In natural environments, visual scenes are generically dynamic - however, most experimental work on this topic uses static stimuli for investigating feature integration. We are bridging this gap by studying contour integration in dynamic scenes under extended viewing conditions. Surprisingly, it turns out that contours are extremely difficult to perceive in these situations, challenging the notion of contour integration being a stimulus-driven, fast, feed-forward process. Our goal is to understand the origins of the differences between feature integration in static and dynamic contexts, and to disentangle the roles of neural dynamics (adaptation and noise), task configuration (cueing, selective attention) and cognitive factors (fatigue, expectations).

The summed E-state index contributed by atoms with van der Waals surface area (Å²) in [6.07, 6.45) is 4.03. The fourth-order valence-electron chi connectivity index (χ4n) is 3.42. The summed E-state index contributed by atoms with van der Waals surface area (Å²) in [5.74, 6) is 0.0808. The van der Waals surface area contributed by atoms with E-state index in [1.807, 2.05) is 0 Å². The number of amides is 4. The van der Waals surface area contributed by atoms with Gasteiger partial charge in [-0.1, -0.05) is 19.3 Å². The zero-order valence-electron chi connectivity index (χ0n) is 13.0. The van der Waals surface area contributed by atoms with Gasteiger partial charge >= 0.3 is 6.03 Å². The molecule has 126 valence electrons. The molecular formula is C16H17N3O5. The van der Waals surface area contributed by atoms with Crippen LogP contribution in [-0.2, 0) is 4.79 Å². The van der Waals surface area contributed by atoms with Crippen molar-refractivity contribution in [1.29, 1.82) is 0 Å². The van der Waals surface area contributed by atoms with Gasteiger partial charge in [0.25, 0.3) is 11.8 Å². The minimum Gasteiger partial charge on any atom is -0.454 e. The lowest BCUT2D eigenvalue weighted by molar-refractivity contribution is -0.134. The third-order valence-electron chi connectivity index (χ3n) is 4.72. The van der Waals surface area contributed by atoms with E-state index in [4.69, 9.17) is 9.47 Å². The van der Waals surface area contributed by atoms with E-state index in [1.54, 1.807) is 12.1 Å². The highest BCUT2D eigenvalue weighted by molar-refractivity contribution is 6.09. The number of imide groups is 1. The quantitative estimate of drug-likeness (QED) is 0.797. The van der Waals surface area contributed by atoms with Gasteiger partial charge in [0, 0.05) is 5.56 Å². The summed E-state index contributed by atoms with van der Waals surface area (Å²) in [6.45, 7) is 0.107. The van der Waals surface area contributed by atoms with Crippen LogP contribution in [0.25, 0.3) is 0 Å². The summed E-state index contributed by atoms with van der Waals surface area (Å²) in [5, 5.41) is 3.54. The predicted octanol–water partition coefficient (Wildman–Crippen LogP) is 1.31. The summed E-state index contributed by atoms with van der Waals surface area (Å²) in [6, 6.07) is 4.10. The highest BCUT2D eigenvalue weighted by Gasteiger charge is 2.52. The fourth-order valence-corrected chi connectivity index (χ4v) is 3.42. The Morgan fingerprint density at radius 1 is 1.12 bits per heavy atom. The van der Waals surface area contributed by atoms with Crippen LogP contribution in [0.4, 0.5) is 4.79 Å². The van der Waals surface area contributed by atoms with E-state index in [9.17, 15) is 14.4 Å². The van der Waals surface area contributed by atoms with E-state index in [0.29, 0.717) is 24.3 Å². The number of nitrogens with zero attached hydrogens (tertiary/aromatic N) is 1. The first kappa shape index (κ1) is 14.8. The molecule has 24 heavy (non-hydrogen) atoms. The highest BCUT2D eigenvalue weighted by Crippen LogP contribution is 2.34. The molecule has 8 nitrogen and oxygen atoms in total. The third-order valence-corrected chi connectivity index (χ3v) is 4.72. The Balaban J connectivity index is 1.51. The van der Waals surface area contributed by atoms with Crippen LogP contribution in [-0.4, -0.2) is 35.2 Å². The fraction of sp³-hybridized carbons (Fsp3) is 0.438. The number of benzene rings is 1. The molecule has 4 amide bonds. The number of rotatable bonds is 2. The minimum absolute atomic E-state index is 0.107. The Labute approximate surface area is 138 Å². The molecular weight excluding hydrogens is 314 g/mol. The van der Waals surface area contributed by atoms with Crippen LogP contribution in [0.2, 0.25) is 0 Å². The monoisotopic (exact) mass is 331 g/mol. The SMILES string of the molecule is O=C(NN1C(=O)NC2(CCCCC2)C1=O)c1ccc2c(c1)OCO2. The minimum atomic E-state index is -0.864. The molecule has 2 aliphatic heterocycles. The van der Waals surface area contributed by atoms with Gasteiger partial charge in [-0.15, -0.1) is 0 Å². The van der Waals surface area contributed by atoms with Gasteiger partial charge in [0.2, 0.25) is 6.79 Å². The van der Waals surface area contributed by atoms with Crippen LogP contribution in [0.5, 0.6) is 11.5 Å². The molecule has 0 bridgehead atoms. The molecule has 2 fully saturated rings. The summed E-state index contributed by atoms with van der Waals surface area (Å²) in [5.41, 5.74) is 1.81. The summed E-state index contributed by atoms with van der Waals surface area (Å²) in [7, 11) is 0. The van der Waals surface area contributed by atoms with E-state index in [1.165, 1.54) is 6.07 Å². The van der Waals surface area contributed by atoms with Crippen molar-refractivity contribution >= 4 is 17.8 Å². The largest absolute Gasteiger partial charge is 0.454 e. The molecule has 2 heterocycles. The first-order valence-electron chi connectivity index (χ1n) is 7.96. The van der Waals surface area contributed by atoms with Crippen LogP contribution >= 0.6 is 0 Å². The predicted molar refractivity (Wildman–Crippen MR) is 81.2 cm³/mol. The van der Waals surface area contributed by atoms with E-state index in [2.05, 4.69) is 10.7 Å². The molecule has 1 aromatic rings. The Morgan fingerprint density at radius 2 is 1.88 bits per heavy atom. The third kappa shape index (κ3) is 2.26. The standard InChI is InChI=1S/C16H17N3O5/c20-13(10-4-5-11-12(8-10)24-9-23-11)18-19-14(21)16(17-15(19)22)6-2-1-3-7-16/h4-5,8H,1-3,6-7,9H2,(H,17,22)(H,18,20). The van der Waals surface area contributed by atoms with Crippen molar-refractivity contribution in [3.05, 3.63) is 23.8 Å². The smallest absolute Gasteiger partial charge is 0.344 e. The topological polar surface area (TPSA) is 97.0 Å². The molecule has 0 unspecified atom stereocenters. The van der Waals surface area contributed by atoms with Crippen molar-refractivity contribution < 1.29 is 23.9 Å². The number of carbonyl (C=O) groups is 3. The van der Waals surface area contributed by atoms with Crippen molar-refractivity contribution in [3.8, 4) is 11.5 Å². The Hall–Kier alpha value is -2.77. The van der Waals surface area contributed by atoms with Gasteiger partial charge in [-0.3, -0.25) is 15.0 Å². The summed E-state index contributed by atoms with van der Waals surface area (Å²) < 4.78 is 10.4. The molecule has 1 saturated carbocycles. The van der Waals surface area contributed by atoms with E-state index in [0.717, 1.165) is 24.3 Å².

Have a look at typical stimuli presented in the experiment by downloading the following movies: Red arrows were added to indicate where a contour forms at the end of the trial, however, these arrows were not present in the real experiment. The contour always appears at the end of a trial, but it is extremely hard to perceive in an extended presentation while it 'pops out' easily in a short presentation (if you have difficulties in perceiving the contour, try the extended presentation with markers or the short presentation with markers).